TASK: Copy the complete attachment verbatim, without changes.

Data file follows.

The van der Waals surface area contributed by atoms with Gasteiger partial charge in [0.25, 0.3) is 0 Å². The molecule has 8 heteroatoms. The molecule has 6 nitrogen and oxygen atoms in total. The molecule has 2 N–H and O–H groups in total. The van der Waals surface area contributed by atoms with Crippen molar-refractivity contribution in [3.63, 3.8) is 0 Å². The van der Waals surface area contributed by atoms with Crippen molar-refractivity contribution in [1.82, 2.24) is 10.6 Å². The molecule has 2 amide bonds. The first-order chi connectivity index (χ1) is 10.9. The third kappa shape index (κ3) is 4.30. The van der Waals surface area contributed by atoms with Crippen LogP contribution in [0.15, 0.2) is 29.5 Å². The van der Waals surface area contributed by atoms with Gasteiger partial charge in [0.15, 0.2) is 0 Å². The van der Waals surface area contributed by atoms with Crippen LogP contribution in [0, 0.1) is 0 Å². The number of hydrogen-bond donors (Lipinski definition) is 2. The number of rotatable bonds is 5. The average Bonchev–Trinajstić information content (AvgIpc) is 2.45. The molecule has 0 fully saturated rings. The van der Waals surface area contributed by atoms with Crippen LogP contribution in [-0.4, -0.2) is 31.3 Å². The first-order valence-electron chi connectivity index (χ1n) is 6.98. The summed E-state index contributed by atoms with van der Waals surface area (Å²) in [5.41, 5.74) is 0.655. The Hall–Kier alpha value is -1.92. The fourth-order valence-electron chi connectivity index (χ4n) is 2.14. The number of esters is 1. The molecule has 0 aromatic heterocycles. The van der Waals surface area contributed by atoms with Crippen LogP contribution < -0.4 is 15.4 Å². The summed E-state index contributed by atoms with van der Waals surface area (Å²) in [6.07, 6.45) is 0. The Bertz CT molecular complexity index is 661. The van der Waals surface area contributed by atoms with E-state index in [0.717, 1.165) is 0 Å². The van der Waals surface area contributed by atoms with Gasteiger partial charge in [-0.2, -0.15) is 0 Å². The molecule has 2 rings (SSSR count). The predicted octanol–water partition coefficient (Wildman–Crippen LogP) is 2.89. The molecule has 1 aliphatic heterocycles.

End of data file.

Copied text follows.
The van der Waals surface area contributed by atoms with Gasteiger partial charge in [0.25, 0.3) is 0 Å². The molecule has 8 heteroatoms. The molecule has 6 nitrogen and oxygen atoms in total. The molecule has 2 N–H and O–H groups in total. The van der Waals surface area contributed by atoms with Crippen molar-refractivity contribution in [3.63, 3.8) is 0 Å². The van der Waals surface area contributed by atoms with Crippen molar-refractivity contribution in [1.82, 2.24) is 10.6 Å². The molecule has 2 amide bonds. The first-order chi connectivity index (χ1) is 10.9. The third kappa shape index (κ3) is 4.30. The van der Waals surface area contributed by atoms with Crippen LogP contribution in [0.15, 0.2) is 29.5 Å². The van der Waals surface area contributed by atoms with Gasteiger partial charge in [0.15, 0.2) is 0 Å². The van der Waals surface area contributed by atoms with Crippen LogP contribution in [0, 0.1) is 0 Å². The number of hydrogen-bond donors (Lipinski definition) is 2. The number of rotatable bonds is 5. The average Bonchev–Trinajstić information content (AvgIpc) is 2.45. The molecule has 0 fully saturated rings. The van der Waals surface area contributed by atoms with Crippen LogP contribution in [-0.4, -0.2) is 31.3 Å². The first-order valence-electron chi connectivity index (χ1n) is 6.98. The summed E-state index contributed by atoms with van der Waals surface area (Å²) in [5.41, 5.74) is 0.655. The Hall–Kier alpha value is -1.92. The fourth-order valence-electron chi connectivity index (χ4n) is 2.14. The number of esters is 1. The molecule has 0 aromatic heterocycles. The van der Waals surface area contributed by atoms with Crippen LogP contribution < -0.4 is 15.4 Å². The summed E-state index contributed by atoms with van der Waals surface area (Å²) in [6.07, 6.45) is 0. The Bertz CT molecular complexity index is 661. The van der Waals surface area contributed by atoms with E-state index in [0.717, 1.165) is 0 Å². The van der Waals surface area contributed by atoms with Gasteiger partial charge in [-0.2, -0.15) is 0 Å². The molecule has 2 rings (SSSR count). The predicted octanol–water partition coefficient (Wildman–Crippen LogP) is 2.89. The molecule has 1 aliphatic heterocycles.